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FDA clears Omeros' OMS721 IND for inhibition of complement‑mediated TMAs

FDA clears Omeros' OMS721 IND for inhibition of complement‑mediated TMAs

Omeros Corporation today announced that its Investigational New Drug Application (IND) to evaluate OMS721 for the inhibition of complement‑mediated thrombotic microangiopathies (TMAs) has been cleared by the U.S. Food and Drug Administration. [More]
Research findings suggest new strategy in fight against HIV infection

Research findings suggest new strategy in fight against HIV infection

New research suggests that drugs commonly used to prevent organ rejection after transplantation may also be helpful for combating HIV. The findings, which are published in the American Journal of Transplantation, suggest a new strategy in the fight against HIV and AIDS. [More]
Researcher finds simple blood test that predicts person's risk for sudden cardiac death

Researcher finds simple blood test that predicts person's risk for sudden cardiac death

A researcher at the Cardiovascular Institute (CVI) at Rhode Island, The Miriam and Newport hospitals has found that a simple blood test can predict a person's risk for sudden cardiac death, enabling physicians to more quickly and accurately assess a patient's need for an implantable cardiac defibrillator (ICD). [More]

AB Sciex launches immunosuppressants kit to improve health care

Every organ transplant patient in the world faces the potential danger of his/her body rejecting a new organ, such as a heart, kidney or liver. Immunosuppressant drugs are required to help prevent rejection. [More]
UCLA scientist wins $3M gift for research on structural properties of key proteins in kidney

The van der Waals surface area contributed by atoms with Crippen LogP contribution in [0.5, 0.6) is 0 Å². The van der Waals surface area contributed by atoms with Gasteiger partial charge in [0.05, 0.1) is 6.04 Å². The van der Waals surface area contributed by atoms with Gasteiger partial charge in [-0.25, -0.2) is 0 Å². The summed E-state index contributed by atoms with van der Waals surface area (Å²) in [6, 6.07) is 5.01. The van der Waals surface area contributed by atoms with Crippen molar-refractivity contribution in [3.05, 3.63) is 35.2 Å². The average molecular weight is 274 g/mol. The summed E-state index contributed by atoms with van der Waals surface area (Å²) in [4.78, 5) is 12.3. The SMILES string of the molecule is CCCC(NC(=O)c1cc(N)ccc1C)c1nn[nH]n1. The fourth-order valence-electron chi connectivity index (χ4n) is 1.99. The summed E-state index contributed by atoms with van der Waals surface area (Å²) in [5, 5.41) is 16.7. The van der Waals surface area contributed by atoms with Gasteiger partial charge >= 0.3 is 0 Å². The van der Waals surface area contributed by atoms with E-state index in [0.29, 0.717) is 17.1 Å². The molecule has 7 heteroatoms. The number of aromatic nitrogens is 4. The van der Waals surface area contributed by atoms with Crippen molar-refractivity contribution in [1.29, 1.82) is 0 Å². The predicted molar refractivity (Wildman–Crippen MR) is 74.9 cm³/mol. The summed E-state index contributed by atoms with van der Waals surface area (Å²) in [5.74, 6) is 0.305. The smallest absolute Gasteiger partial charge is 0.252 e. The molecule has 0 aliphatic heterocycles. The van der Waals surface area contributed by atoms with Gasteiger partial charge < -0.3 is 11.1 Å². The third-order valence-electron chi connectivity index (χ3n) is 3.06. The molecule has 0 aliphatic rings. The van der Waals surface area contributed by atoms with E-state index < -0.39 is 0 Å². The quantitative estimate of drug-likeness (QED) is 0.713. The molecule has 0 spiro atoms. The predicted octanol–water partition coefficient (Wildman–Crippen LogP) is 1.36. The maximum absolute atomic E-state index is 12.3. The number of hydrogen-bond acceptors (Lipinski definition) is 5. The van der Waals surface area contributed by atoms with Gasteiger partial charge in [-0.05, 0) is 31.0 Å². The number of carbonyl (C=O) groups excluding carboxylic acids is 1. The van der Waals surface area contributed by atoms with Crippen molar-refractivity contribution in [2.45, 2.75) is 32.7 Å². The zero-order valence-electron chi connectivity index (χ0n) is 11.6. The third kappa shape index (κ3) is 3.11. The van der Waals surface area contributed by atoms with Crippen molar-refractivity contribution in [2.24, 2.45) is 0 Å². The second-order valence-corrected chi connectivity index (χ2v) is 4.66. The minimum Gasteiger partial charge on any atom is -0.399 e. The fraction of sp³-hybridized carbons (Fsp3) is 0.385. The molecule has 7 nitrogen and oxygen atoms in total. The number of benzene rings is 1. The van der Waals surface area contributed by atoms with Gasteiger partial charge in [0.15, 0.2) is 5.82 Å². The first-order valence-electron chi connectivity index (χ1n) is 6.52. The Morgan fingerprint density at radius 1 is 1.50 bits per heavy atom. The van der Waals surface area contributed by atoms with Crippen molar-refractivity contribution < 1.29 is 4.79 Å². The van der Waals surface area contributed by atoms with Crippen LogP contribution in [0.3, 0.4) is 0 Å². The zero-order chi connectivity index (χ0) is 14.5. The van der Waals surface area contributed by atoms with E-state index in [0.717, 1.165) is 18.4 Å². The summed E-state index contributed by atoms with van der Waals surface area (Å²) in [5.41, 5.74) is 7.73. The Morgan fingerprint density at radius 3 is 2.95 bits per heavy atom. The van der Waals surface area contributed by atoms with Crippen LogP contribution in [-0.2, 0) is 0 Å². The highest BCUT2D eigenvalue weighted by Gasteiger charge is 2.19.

UCLA scientist wins $3M gift for research on structural properties of key proteins in kidney

UCLA Scientist Dr. Ira Kurtz has received a $3 million gift from the Donald T. Sterling Foundation to fund research on the structural properties of key proteins in the kidney that affect its function in health and disease. [More]

Low levels of sodium prior to liver transplantation do not increase risk of death, say researchers

Researchers report that low levels of sodium, known as hyponatremia, prior to transplantation does not increase the risk of death following liver transplant. Full findings are published in Liver Transplantation, a journal of the American Association for the Study of Liver Diseases and the International Liver Transplantation Society. [More]

Machaon Diagnostics' aHUS Genetic Panel confirms atypical Hemolytic Uremic Syndrome in 48 hours

Machaon Diagnostics today announced the availability of its "aHUS Genetic Panel" (patent pending) to genetically confirm atypical Hemolytic Uremic Syndrome (aHUS) with a turnaround time of 48 hours. The 48 hour timeframe is a dramatic advancement over other approaches which offer results in 4-13 weeks. [More]